In this example below, the SLO’s time period is 7 days. A 4-hour Time Window and a 5% Budget Decrease would cause alerts to occur 6 times. Hovering over the marker for the second alert reveals its estimated notification date is at 6:57am on October 27. You may decide that a 5% decrease alerts too often and that amount of burn over the 4-hour window is not serious enough to alert the team. How Honeycomb evaluates Budget Rate burn alerts

Further experimentation may find that a 2-hour Time Window and an 8% Budget Decrease is perfect for your team. Entering these values shows a graph with the next estimated alert notification(s), based on these values. How Honeycomb evaluates Budget Rate burn alerts

Testing Burn Alert Notifications 

After creation, Burn Alert notification testing becomes available. Use this feature to test if Burn Alert notifications appear as expected before an alert situation occurs.

To test your Burn Alert notifications:

  1. Navigate to the individual SLO’s detailed view associated with the Burn Alert.
  2. Select Configure Burn Alerts in the upper right corner to display a list of existing Burn Alerts for the SLO.
  3. Select Test for the target Burn Alert. The test sends both a TRIGGERED and RESOLVED message via the configured notification option(s). Test messages are prefixed with BURN ALERT TEST.
SLO Burn Alert test

Viewing Burn Alerts 

Burn Alerts can be viewed in several locations:

  • When configured, the summary chart displays Burn Alerts in an SLO’s detailed view.
  • If activated, an SLO’s shortest Time Window for a Burn Alert also appears on an SLO list’s status column.
  • If any exist, select Configure Burn Alerts in the upper right corner of an SLO’s detailed view to display a list of existing Burn Alerts for the SLO.

How Burn Alerts Work 

Exhaustion Time Burn Alerts 

Honeycomb computes whether an Exhaustion Time burn alert may occur by extrapolating the current rate of budget burn. If this rate reaches zero percent (0%) within the specified number of hours in the alert, then Honeycomb sends a notification.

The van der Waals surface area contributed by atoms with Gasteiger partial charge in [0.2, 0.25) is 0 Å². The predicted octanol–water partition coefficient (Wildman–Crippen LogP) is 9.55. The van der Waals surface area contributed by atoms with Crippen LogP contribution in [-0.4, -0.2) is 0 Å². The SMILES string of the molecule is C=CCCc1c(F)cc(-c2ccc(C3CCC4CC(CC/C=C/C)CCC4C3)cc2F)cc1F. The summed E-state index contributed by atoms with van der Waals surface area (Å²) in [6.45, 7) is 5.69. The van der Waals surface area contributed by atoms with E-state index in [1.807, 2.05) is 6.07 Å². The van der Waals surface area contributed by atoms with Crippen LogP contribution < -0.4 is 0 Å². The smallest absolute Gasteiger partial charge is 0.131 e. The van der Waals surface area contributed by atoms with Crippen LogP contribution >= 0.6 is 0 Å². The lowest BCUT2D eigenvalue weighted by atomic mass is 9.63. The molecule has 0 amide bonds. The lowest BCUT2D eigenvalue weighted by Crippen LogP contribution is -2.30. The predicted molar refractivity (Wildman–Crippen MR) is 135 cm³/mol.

Honeycomb determines the extrapolation window by dividing the alert’s Exhaustion Time by 4. Honeycomb looks at the past data in the extrapolation window, and then extrapolates what may happen in the future for the specified numbers of Exhaustion Time hours.

An Exhaustion Time burn alert stays activated until the SLO budget will no longer exhaust within the defined exhaustion time. (Honeycomb also applies a small buffer period to avoid fluctuating notification events.) Once resolved, Honeycomb sends a notification.

The example below shows how a 4-hour Exhaustion Time alert works. Honeycomb looks at how the last hour has been, which is the extrapolation window, and then extrapolates what may happen in the next four hours, which is the Exhaustion Time value. Based on this data, the four hour estimate will dip below zero, and so the system warns the user.

How Honeycomb extrapolates for exhaustion time alerts

Budget Rate Burn Alerts 

Honeycomb computes whether a Budget Rate burn alert may occur by evaluating historical events in a given time window. A Budget Rate is determined by a drop in budget percentage over a time window. If budget decreases, at minimum, by the configured Budget Decrease value, then Honeycomb sends a notification.

This alert resolves when the consumed budget within the time window is less than the specified Budget Decrease value in the Budget Rate burn alert. (Honeycomb also applies a small buffer to avoid fluctuating notification events.) Once resolved, Honeycomb sends a notification.

The example below shows how Honeycomb evaluates a Budget Rate burn alert with a 4-hour Time Window and 30% Budget Decrease value. The shaded section shows the last four hours for this SLO. Within this range, Honeycomb evaluates the Budget at the start and end of this time window. In this example, the Budget starts at 78% and and ends at 38%, or a 40% overall decrease. Therefore, Honeycomb sends a notification because the Budget Decrease value is 30% and the SLO experienced a 40% overall decrease.

How Honeycomb evaluates Budget Rate alerts
Note

Honeycomb aims to evaluate SLO Burn Alerts every minute. If you configure a Budget Rate burn alert for a 10% Budget Decrease, then an alert notification occurs when the latest evaluation is greater than 10%. Whether evaluated as a 12% or 10.1% decrease, an alert occurs.

If being alerted for a 0.1% over the Budget Decrease value is too sensitive of a measure, increase the Budget Decrease value.